In 1990, I lived in Osaka, JAPAN for a year, teaching English and learning about a culture quite different from my own. One of the biggest challenges for me was not about difference, but about “sameness” in a very particular sense. I once got off at the wrong subway station and actually walked for 3 blocks before realizing I wasn’t in my neighborhood. Every neighborhood looked like the next, with the same-looking coffee shops, plastic shoe vendors, and fried food stands.
In the Spring, one of my roommates won a bicycle at a raffle when he walked into the local “Family Mart-o” to buy beer. They feted him like royalty as he rode off into the sunset, throwing confetti and snapping pictures. Mark, a dirt-man from Canada, had brought his own mountain bike to Japan when he came, so he loaned me his winnings for the rest of my time there. This was a real gift that relieved me of daily local subway and bus travel around the city and taught me a new way of interacting with the city and its constant crush of denizens. The bike was the standard-issue: a one-speed, black bike with a mesh basket on the handlebars – completely indistinguishable from the next, the same bike everyone in Japan, and likely all of Asia, rides.
I learned quickly that everyone rides on the sidewalks, not the streets, and slowly began to finesse my skills at negotiating large gaggles of knee-socked schoolgirls, legions of “office-ladies”, knots of business associates, and colorful throngs of Geishas. Though the bike was equipped with a sturdy bell, what worked best was applying the brakes with just the right amount of pressure so as to utter the familiar loud screech, what seemed to be part of this bikes design, to announce my presence. A presence which often was met with loud gasps as people turned to witness a rare sight: a gaijin (foreigner) woman riding a bike like a local!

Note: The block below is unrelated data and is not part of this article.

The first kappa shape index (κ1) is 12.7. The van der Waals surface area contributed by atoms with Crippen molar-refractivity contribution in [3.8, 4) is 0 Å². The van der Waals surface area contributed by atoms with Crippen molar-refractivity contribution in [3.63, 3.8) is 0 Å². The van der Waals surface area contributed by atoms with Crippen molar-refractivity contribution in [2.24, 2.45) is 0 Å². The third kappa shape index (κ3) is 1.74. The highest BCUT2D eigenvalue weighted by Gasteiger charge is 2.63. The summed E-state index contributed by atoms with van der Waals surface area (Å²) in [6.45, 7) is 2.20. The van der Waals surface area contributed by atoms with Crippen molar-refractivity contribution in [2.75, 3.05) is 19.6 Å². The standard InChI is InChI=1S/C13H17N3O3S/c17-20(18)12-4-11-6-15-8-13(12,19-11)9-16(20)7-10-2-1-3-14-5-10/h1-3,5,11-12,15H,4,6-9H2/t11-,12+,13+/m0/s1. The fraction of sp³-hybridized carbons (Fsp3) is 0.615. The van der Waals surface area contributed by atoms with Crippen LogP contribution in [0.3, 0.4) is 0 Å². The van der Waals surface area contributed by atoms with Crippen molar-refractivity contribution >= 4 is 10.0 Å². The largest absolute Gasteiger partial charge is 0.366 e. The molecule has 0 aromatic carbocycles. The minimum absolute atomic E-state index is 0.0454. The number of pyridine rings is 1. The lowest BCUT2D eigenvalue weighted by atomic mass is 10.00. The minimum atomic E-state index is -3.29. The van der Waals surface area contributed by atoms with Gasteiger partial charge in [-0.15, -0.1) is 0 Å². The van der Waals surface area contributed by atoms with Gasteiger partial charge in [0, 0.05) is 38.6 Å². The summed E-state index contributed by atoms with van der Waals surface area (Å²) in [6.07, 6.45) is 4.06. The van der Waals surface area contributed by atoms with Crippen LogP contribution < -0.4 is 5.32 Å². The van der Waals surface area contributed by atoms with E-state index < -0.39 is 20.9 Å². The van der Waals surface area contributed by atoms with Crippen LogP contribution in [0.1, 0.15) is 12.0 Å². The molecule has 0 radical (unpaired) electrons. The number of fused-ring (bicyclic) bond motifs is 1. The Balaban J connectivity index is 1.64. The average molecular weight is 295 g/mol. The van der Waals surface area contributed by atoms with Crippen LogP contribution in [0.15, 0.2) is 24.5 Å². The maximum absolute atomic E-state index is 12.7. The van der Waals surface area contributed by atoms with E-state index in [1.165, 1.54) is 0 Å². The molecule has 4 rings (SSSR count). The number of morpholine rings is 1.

One morning on my way to a meeting in the farthest end of the city from where I lived, I parked the bike in front of a coffee shop by the subway station near my school. Japanese bike commuters didn’t use cables and U-locks and lock their bikes to heavy metal posts like we do in the States, but you simply turned a lock near the front wheel, deposited the key in your pocket, and went on your way. In such an honorable society as Japan, one would never even ponder lifting a bike and carrying it off. Steal it? It doesn’t belong to you. Well, either that or these bikes are such dime-a-dozen items, who wants it really.
When I returned that evening to the spot where I left my bike, however, it was gone! How can this be! What will I tell Mark! Did I have that “honorable society” bit all wrong? As I stood there stewing with what must have been a telling look on my face, the proprietor of the coffee shop came outside and started talking excitedly. My comprehension of Japanese at that time was marginal but the use of hand gestures gave ample succor to an otherwise hopeless scenario. Apparently, one does not leave one’s bike in front of a place of business and block visibility or access to potential customers. One leaves one’s bike in the bicycle parking lot to which he pointed down the block. From my vantage point, I gaped over at the large bike lot with hundreds of bikes that looked just like mine, with tremendous doubt and dismay. Proud of himself that he had gotten his message across, that he had “done me the favor” of moving it to its proper place, he smiled broadly and patted me hard several times on the shoulder and ushered me off.
With trepidation, I made my way to the lot. I walked over to one cluster of bikes, and just stood there, dumbfounded. But then, somewhere out of the grand universe, I remembered something. Something the same, but different. A 7 digit serial number that all bikes had imprinted on them would be my life raft back to harbor, if only I could remember it. I began to squeeze the bike key in my pocket in anticipation of “saving face” with Mark, an important cultural ideal in Japan, I’d learned. I squinted sharply at my mind’s eye in search of the magic numbers; hadn’t I subconsciously looked at them every time I got on that bike? And to my surprise, my brain, acting like a computer, HAD mysteriously recorded and imprinted these numbers into my cerebral database, pulled them out of the ether, and presented them to me right then and there. As I weaved through the lot scanning 10, 20, 30 bikes around me, a miracle occurred. I found it! I actually found it! I pulled the key out of my pocket, damp with sweat by now, inserted it into the lock, and heard the most euphonious sound ever. Click. Yes, that’s it, just click. And out of the sea of sameness, I found my “different” and rode joyously home announcing my arrival at the door, “Tadaima! I’m home!”